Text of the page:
Key rate hike expected to further stamp out home-buying frenzy in the Okanagan – Okanagan


Wednesday’s benchmark rate hike by the Bank of Canada will no doubt impact a lot of people in the Okanagan, especially those with variable-rate mortgages and lines of credit.

However, the hike is expected to help normalize what’s been a home-buying frenzy.

On Wednesday, Canada’s benchmark interest rate jumped for the third time this year, by 0.5 per cent to 3.7.

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It’s a hike that Royal LePage realtor Melissa McAfee said will balance out the market and allow people to buy homes the way they’re intended to be bought.

“People are able to do their due diligence again and do inspections and do all the proper stuff that we like to do,” McAfee told Global News. “It’ll actually be a good thing.”

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After booming for more than two years, the Okanagan real estate market has cooled slightly. And some believe the latest Bank of Canada hike could slow things down even more.

“The market has slowed a little bit with the pressure of the rates, because we’re starting to have clients that are depending on what they’re looking for, maybe they’re not wanting to pay as much, said Chris Kolisnyk, one of the owners of family-owned B.C. Direct Mortgages in Kelowna.


Click to play video: 'Bank of Canada hikes key interest rate to 1.5%, impact on small businesses just beginning'



Bank of Canada hikes key interest rate to 1.5%, impact on small businesses just beginning


Bank of Canada hikes key interest rate to 1.5%, impact on small businesses just beginning

The latest increase is bound to cause concern among many Okanagan residents.

“Absolutely. Nobody likes rising rates. I mean, rising rates mean more money out of your pocket, right?” said Kolisnyk.

“And that means that your monthly payments are going to go up. So it just puts a little bit more stress on that cost of living.”

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Kolisnyk said those with a variable rate mortgage will be the ones most impacted by the increase, as their mortgage payments will suddenly go up.

Depending on the size of that mortgage, Kolisnyk said it could be significant.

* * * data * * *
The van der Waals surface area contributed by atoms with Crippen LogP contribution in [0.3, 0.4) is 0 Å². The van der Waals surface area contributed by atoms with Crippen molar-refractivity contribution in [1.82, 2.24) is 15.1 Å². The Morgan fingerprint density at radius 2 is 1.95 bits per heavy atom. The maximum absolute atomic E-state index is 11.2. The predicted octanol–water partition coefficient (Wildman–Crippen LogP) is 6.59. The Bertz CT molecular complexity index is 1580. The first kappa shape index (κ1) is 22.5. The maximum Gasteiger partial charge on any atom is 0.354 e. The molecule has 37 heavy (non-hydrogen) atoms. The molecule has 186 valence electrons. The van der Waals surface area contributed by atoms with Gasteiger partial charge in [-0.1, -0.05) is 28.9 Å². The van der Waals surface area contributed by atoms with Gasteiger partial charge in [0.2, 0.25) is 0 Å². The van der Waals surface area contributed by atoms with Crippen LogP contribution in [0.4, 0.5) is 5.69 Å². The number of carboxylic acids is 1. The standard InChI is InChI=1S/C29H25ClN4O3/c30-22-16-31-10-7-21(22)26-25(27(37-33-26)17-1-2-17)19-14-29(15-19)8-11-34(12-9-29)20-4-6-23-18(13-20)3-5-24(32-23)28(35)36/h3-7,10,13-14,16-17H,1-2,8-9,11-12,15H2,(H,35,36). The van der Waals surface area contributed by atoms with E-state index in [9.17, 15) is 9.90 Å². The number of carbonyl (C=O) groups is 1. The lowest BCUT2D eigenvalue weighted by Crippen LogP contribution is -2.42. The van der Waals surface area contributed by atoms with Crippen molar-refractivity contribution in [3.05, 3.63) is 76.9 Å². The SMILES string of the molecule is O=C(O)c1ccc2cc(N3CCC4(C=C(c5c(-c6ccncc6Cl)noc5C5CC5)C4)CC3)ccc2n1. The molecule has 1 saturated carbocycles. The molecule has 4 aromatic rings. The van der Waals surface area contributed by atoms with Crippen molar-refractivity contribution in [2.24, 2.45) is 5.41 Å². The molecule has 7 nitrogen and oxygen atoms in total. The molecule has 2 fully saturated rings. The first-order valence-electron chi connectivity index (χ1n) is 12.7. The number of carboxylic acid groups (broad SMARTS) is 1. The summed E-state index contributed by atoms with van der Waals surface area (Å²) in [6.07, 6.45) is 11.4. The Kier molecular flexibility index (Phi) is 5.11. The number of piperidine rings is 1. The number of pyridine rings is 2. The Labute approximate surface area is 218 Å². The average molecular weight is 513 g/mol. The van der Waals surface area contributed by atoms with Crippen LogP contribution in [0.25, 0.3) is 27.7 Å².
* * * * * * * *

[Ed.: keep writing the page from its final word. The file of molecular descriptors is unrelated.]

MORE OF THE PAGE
“If somebody has a small mortgage, you’re probably going to see an increase of a few hundred dollars per month on that,” Kolisnyk said.

“But if somebody has a larger mortgage, $500,000, $600,000, $700,000 it could be substantial as a monthly payment increase.”

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While the latest hike should not have a major impact on who qualifies for a mortgage at this point, experts say that could change if the prime rate continues going up.

“We’re still seeing the stress test at 5.25 per cent with a lot of variable-rate mortgages,” Kolisnyk said.

“But that being said, if prime continues to rise, we’re going to see that a little bit harder now for qualifying, because now your rate is going to be impacted by the stress test rules, where it’s your going rate plus two per cent.”

Something that is likely coming as the Bank of Canada hints at more hikes in the months ahead.

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“Every rate hike, you’re going to have somebody may be qualifying for $20,000 and $30,000 less and then again,” Kolisnyk said. “So it can start to take a toll on the market.”

As for what this may all mean for home prices, McAfee said it’s hard to predict, especially in a highly attractive place like the Okanagan.

“Maybe, but it’s hard to say, they may not, too,” McAfee said. “That’s the reality of the Kelowna market.


Click to play video: 'Rising inflation leaving many to rethink their retirement plans'



Rising inflation leaving many to rethink their retirement plans


Rising inflation leaving many to rethink their retirement plans

 

 

 

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